This is the final post in a series that briefly outlines the texts we’re reading and who wrote them.
Our Mission to the Court of Marocco, Under Sir John Drummond Hay, published in 1881.
Sir John Drummond Hay was the British ambassador to Morocco from 1845 through 1886. Illustrations by “D. Lawless, Rifle Brigade.” Unlike Glorvina Fort and Frances Macnab, Trotter wrote about his experiences in Morocco from the perspective of a man and a British military officer attached to the British government’s diplomatic envoy there. Although he accompanied Drummond Hay “in a private capacity” (p.3), he was privy to the daily ins and outs of diplomatic life on the trip he describes.
The book details Drummond Hay’s journey from Tangier to present himself at the court of the Sharifian Court in Fes––that is, the court of the sultan of Morocco; it’s an edited version of the diary Trotter kept during the trip. As such it’s an embodiment of the physical and cultural distance between Tangier, where many international consuls and diplomats lived, and Fes, where the sultan held court at the time.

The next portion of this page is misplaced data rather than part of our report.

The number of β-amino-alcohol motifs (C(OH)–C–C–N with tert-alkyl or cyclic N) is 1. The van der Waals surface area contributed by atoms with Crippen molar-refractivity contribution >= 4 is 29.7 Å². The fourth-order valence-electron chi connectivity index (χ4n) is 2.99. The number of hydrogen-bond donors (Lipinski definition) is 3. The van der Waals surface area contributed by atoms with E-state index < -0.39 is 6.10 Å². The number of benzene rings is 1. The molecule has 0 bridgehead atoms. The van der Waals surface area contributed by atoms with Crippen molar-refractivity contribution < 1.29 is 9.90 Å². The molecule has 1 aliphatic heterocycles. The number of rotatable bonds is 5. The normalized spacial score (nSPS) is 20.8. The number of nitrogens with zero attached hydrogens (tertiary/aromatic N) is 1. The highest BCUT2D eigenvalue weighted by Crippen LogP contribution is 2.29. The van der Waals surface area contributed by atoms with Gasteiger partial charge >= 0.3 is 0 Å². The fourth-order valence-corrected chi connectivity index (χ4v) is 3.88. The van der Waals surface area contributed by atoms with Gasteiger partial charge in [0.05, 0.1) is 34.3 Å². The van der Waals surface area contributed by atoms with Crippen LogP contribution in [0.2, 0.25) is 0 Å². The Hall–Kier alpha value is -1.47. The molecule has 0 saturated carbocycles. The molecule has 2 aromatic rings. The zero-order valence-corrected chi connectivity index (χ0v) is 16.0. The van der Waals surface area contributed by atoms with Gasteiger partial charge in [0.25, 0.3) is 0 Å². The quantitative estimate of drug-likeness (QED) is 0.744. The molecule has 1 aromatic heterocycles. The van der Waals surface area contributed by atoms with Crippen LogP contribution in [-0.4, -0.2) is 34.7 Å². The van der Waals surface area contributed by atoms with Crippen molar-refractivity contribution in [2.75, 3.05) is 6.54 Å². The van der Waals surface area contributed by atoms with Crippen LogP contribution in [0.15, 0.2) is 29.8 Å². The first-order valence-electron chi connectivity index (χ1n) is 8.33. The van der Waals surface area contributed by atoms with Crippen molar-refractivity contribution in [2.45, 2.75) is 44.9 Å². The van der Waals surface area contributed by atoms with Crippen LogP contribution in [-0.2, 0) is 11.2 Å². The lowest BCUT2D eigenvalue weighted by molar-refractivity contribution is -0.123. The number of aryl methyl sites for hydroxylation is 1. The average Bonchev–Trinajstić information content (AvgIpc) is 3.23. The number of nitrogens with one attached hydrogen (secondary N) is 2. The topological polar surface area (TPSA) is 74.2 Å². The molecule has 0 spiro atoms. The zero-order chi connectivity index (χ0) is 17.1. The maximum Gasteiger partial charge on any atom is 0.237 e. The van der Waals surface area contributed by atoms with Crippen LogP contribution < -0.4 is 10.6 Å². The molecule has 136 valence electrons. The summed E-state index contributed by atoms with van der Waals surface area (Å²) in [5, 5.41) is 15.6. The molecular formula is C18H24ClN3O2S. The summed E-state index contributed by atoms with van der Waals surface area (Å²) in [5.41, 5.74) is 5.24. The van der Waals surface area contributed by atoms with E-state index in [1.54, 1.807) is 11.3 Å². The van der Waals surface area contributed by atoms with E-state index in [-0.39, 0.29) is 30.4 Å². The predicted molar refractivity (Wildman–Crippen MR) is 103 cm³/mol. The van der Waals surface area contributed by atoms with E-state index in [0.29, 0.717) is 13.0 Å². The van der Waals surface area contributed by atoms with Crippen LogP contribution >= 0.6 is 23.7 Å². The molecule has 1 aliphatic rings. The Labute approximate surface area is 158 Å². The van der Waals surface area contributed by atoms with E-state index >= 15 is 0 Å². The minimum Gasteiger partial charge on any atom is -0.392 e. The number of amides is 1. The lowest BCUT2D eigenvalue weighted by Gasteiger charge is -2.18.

The work offers insights into the early ethnology being carried out in Morocco by Western social scientists (a detailed account of French ethnology and ethnography in Morocco is given in Edmund Burke III’s The Ethnographic State: France and the Invention of Moroccan Islam): in addition to describing the journey he took, Trotter explains early Western categorizations of Arab and “Berber” (or Amazigh) groups in Morocco. He also mentions the “black bondsmen of the Sultan” (p. 291), a group of darker skinned Moroccans descended from Moulay Ismail’s 18th century “black army” (read more about them in Chouki El Hamel‘s work). Trotter describes all three groups as separate “races,” distinctions that would eventually come to play a role in the colonial rule of Morocco.
As an aside: Philip Trotter didn’t misspell Morocco in the title to his book. The English name for Morocco comes from the name of the city of Marrakesh, and has been spelled all kinds of ways.
You can read and Trotter’s narrative here.